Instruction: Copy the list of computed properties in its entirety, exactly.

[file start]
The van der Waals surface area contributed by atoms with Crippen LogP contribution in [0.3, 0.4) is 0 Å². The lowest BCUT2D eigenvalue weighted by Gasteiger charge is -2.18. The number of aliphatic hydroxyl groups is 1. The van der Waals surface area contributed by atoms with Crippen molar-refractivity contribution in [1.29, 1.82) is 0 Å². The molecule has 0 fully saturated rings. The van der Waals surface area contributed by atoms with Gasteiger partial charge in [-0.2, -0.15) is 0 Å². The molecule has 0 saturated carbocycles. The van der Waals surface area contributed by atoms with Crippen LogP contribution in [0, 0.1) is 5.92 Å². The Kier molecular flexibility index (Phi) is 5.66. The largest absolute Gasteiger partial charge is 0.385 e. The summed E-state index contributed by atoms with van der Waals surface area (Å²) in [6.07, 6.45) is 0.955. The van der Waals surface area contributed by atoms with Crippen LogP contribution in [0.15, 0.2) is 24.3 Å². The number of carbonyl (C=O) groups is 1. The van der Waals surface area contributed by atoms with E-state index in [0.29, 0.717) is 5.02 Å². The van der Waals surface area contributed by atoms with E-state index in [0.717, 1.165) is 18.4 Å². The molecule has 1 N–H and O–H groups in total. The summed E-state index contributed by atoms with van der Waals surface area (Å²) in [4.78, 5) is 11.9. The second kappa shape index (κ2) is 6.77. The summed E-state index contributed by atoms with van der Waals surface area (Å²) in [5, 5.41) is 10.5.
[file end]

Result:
The van der Waals surface area contributed by atoms with Crippen LogP contribution in [0.3, 0.4) is 0 Å². The lowest BCUT2D eigenvalue weighted by Gasteiger charge is -2.18. The number of aliphatic hydroxyl groups is 1. The van der Waals surface area contributed by atoms with Crippen molar-refractivity contribution in [1.29, 1.82) is 0 Å². The molecule has 0 fully saturated rings. The van der Waals surface area contributed by atoms with Gasteiger partial charge in [-0.2, -0.15) is 0 Å². The molecule has 0 saturated carbocycles. The van der Waals surface area contributed by atoms with Crippen LogP contribution in [0, 0.1) is 5.92 Å². The Kier molecular flexibility index (Phi) is 5.66. The largest absolute Gasteiger partial charge is 0.385 e. The summed E-state index contributed by atoms with van der Waals surface area (Å²) in [6.07, 6.45) is 0.955. The van der Waals surface area contributed by atoms with Crippen LogP contribution in [0.15, 0.2) is 24.3 Å². The number of carbonyl (C=O) groups is 1. The van der Waals surface area contributed by atoms with E-state index in [0.29, 0.717) is 5.02 Å². The van der Waals surface area contributed by atoms with E-state index in [0.717, 1.165) is 18.4 Å². The molecule has 1 N–H and O–H groups in total. The summed E-state index contributed by atoms with van der Waals surface area (Å²) in [4.78, 5) is 11.9. The second kappa shape index (κ2) is 6.77. The summed E-state index contributed by atoms with van der Waals surface area (Å²) in [5, 5.41) is 10.5.